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Ten Questions the Senate Should Ask Bob Martin

Governor Christie’s nominee to head the Department of Environmental Protection (DEP), Bob Martin, goes before the Senate Judiciary Committee today for confirmation hearings.

Yesterday, we wrote about the environmental and public health metrics Martin must address. Today, we suggest policy and regulatory questions the Committee should probe.

Ten Questions the Senate Judiciary Should Ask Robert Martin

Nominee for DEP Commissioner

1. Qualifications – With a BA in economics and MA in finance, your professional experience is in business consulting.

  • Do you have any science, legal, or regulatory training or experience?
  • Do you have any large organization CEO/management experience?
  • Have you managed a large budget?
  • Have you recently done any local civic or volunteer work on protecting the environment, or membership in any group related to the environment?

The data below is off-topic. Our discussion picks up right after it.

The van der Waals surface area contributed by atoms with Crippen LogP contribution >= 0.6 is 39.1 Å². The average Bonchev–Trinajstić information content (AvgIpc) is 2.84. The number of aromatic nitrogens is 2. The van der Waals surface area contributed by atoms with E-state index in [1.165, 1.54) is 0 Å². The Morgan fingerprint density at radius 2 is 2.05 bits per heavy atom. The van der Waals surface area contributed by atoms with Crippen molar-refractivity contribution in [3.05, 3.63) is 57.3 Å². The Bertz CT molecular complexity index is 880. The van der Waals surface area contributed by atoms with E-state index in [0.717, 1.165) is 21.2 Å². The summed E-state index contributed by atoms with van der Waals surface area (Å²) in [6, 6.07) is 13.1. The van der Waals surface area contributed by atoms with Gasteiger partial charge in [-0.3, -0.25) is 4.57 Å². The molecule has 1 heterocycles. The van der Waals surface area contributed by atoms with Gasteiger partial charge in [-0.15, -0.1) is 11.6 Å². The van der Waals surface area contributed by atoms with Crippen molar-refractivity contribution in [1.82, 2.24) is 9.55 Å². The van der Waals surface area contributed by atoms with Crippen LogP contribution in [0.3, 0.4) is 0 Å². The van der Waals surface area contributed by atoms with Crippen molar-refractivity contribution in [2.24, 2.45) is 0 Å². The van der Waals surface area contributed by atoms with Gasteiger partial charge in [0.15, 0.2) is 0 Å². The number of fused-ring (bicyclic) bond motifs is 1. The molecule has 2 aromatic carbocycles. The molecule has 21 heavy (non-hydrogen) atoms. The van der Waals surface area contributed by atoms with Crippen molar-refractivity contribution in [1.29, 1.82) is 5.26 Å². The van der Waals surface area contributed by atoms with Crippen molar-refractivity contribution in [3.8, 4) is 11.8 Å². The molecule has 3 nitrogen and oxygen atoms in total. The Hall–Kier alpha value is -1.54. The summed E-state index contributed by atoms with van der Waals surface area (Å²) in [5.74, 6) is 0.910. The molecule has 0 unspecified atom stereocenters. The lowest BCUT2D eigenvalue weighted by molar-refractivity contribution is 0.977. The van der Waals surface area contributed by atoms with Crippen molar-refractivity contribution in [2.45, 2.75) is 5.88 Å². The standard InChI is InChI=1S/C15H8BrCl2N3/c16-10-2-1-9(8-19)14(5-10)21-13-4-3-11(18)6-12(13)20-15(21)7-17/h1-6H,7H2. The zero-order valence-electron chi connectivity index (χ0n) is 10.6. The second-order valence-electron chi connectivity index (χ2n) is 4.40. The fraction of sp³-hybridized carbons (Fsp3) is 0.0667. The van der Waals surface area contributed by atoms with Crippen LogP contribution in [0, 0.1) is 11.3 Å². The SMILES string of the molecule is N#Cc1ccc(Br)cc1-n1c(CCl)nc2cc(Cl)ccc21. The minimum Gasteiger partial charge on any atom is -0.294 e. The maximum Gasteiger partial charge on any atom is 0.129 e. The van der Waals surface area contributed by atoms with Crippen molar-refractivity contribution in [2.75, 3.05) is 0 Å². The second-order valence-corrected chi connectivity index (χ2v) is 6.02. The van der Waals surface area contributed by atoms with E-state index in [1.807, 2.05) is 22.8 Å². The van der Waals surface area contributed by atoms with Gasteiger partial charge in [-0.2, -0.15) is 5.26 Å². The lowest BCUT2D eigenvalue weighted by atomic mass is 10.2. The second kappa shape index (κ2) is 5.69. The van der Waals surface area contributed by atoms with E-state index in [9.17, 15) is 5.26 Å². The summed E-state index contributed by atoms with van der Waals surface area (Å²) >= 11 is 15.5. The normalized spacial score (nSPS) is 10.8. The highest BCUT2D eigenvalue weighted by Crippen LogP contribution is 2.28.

• Please describe the training, knowledge, experience, and commitment that you feel qualifies you for Office of DEP Commissioner, a complex regulatory agency with a staff of almost 3,000 and budget of $300 million.
  • Please provides specific examples of your work at the firm Accenture – did you work on privatization and deregulation policies and practices, especially for water and energy public utility systems?  Please provide details.  Will you pursue a similar agenda at DEP?

2. Regulatory Moratorium – Governor Christie issued a series of Executive Orders (#1-4) that, among other things, imposed moratorium on adopting proposed regulations; mandated cost benefit analysis (CBA); established new “common sense” policies, including mandatory cost benefit analysis, federal consistency and waivers; and revised longstanding administrative law practice by creating a “Red Tape Review Group” and a Regulatory Czar in the Lt. Governor’s Office who may block or influence the content of proposal and adoption of regulations. EO #1 blocked twelve major DEP rules.  [See http://www.peer.org/news/news_id.php?row_id=1310 ]